Both of my children love math. As a math education major momma, few things make me happier than this knowledge (an uninterrupted shower is a close competitor).
I got to thinking the other day – why do they enjoy math?
Math in our home has never been presented as a chore. It’s not endless pages of problems to be completed.
It is a puzzle. An intriguing puzzle to be investigated, and quite frankly – not always solved. It’s a real life application – a necessary tool to meeting a goal.
I have found that the key to successful math experiences is all in the attitude and the approach of the lessons.
As parents we learn to make everything seem like fun from racing to see who can clean up the toys first, or challenging our children to see how much they can buy at McDonalds if given $3.00. Attitude and approach sets the moods for our lessons.
One strategy I use often in our homeschool classroom is to use lots of hands on manipulatives. Manipulatives are simply hands on, physical materials that students use to explore mathematical content. They can be store bought (such as Geoboards, tangrams, or pattern blocks) or re-purposed household items (such as sugar cubes, deck of cards, or Legos) .
Here are my favorite tips for using manipulatives:
Explore – A day or two (or week) before you will use the manipulative in a lesson, place it out in your home for students to play with. We use the workbox method for centers at our house – each box has a different center to choose from during center time. The week that we will use a new manipulative (or one we haven’t seen in a while) I will put it in one of our workboxes for my kids to explore. No directions. This time not only allows children to develop their own imagination, but it also significantly cuts down on the number of times you will have to say “stop playing” when you get to the lesson that involves these manipulatives! Kids are curious – give them time to explore.
Investigate – The first time you use a new manipulative in a math lesson give your child time to draw their own conclusions. Ask questions. What can you do with the manipulative? What observations can you make? How could we use this to learn about math? These observations are great entries for a math journal – keep a log of what your student observes about various manipulatives. You can encourage and develop your child’s critical thinking skills by giving them time to investigate.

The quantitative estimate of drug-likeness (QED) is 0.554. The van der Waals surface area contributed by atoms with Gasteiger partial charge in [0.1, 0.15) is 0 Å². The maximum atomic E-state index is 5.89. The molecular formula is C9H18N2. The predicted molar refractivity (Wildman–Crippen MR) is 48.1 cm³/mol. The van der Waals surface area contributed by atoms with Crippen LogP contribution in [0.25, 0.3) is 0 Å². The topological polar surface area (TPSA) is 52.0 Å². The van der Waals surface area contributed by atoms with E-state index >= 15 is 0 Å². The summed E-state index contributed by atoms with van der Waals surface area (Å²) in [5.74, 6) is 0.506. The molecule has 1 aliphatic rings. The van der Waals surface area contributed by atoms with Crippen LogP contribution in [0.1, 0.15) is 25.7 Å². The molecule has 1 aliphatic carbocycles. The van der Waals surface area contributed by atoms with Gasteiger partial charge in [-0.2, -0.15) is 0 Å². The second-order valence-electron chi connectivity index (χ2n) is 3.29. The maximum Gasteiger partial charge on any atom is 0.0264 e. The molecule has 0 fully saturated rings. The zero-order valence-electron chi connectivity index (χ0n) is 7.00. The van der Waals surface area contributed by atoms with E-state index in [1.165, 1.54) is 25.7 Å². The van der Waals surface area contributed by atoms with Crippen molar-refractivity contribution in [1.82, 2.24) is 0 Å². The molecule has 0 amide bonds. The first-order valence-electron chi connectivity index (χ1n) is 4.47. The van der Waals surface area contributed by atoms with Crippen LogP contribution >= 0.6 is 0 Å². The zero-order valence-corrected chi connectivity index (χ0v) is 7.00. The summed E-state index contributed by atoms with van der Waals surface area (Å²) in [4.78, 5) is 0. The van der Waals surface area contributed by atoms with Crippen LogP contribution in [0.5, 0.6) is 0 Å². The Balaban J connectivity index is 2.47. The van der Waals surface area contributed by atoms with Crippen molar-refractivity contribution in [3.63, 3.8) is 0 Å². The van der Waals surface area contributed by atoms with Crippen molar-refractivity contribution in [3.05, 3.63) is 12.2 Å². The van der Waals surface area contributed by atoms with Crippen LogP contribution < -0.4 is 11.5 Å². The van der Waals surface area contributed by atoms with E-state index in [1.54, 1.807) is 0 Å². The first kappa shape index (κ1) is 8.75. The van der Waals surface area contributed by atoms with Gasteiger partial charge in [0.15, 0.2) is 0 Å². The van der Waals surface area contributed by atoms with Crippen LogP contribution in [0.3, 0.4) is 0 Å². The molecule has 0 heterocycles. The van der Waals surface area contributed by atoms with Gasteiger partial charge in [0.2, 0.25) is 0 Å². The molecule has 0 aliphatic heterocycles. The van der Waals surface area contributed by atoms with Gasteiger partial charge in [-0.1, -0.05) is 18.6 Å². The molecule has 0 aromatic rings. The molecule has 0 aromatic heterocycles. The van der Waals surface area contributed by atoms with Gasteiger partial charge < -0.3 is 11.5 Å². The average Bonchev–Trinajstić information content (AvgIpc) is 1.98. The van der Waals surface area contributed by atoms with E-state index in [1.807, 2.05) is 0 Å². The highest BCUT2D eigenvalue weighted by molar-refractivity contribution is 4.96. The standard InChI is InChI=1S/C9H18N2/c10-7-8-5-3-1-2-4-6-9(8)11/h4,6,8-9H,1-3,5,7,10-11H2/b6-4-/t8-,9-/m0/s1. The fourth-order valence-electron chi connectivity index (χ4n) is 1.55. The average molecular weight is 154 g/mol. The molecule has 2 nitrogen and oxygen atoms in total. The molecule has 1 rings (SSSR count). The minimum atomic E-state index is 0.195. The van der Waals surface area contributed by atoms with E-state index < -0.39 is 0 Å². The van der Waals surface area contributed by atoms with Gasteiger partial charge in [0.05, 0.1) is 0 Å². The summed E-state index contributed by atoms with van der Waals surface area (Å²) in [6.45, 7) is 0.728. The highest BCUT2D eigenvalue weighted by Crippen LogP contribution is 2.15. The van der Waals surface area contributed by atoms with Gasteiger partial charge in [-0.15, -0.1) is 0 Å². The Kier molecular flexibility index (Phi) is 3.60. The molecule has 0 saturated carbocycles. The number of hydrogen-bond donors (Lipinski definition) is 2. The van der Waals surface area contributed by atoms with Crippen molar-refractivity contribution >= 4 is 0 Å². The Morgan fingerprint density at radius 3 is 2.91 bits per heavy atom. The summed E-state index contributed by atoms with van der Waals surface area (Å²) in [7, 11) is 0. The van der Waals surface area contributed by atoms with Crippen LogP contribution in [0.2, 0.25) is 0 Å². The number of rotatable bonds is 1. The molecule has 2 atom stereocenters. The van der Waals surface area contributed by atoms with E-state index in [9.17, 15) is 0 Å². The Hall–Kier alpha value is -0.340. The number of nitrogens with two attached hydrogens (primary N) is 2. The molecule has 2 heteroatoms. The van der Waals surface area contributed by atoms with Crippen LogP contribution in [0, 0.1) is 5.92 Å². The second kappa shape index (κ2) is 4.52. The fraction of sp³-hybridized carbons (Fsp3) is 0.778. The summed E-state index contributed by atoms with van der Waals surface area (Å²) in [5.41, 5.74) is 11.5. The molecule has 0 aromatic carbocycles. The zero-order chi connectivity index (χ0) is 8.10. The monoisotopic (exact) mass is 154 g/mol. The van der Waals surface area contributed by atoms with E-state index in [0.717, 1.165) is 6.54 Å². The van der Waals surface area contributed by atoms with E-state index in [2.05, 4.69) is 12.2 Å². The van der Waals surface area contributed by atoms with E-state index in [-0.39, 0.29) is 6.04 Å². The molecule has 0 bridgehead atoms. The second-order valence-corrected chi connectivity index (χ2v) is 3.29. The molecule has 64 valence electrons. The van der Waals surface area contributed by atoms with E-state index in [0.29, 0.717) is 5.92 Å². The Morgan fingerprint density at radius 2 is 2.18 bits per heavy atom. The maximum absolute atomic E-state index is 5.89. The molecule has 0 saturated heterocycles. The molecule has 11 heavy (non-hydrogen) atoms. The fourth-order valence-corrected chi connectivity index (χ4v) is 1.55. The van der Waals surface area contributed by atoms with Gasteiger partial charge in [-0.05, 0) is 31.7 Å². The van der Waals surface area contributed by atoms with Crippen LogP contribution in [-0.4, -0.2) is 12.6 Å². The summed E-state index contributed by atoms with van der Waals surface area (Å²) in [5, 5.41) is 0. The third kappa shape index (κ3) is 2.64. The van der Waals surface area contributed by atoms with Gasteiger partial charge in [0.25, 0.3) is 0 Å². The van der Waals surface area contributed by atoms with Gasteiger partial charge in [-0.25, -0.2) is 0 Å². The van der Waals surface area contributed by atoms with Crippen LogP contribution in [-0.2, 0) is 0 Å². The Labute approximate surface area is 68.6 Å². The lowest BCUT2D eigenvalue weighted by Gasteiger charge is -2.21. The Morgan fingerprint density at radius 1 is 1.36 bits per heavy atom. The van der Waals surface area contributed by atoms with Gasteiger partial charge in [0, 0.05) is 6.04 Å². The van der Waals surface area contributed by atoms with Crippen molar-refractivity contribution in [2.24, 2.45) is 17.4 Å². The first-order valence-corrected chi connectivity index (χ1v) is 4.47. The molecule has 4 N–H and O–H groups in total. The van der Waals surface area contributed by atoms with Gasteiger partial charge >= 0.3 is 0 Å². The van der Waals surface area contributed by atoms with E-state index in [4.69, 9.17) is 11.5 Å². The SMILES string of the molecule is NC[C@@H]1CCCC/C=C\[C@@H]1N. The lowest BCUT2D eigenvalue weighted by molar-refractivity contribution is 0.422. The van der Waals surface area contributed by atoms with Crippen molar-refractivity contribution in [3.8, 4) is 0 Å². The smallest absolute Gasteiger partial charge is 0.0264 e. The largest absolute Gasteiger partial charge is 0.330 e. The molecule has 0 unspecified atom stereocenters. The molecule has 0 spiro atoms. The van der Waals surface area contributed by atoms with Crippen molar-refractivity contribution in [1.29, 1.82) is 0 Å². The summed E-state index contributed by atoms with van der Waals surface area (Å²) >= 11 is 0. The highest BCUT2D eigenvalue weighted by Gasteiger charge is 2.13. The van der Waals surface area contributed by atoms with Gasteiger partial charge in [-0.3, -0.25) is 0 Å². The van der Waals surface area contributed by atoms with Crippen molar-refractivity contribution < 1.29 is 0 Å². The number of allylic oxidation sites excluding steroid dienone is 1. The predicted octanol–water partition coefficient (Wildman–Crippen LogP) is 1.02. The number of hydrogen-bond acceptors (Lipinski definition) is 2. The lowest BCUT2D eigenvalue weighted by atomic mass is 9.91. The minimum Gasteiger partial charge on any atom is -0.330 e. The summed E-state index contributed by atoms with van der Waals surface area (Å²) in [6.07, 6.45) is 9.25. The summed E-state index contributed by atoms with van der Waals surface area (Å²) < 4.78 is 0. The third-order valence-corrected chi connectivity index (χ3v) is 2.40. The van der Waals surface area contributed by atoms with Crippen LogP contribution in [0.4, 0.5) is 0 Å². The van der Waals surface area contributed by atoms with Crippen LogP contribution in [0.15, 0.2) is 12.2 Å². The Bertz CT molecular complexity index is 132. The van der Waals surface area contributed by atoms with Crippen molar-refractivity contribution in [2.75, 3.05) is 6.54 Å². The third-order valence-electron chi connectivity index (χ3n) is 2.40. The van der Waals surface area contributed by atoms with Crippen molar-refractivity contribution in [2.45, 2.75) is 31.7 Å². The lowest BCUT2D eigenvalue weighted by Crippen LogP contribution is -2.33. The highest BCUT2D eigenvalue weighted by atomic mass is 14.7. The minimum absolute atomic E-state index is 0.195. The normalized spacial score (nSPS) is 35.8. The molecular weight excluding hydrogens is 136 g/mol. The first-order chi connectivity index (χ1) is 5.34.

Engage – Students learn best when they are active participants in the learning process. Give guiding prompts. Can you show me to how to sort these figures? How could we figure out how many blocks we have if we have lots? Is there a faster way we could find the answer? When necessary, you can model an example of how to use the new manipulative for your goal/objective. Remember though, if your child is going to learn – they have to be the one engaged!
Record – One of the goals of using manipulatives in mathematics is to make the transition between concrete, hands-on tools to mathematical symbols and terms. One of the easiest ways to do this is to have your child solve a problem-solving challenge (any math problem that you give them). They can first use their manipulatives, and then record how they used their manipulatives on paper through words and/or pictures.
Manipulatives can be woven into just about any math lesson – maps to find distances during a measurement unit, grocery store ads to practice adding/subtracting/multiplying/dividing decimals, Legos to learn about surface area and volume, two color counters to study positive and negative integers – the list goes on and on!
When Michele’s not turning toys into math investigations, she can be found blogging about her journey into preparing her children for the real world just in case they don’t become famous rock stars at http://rockstarthing.blogspot.com.
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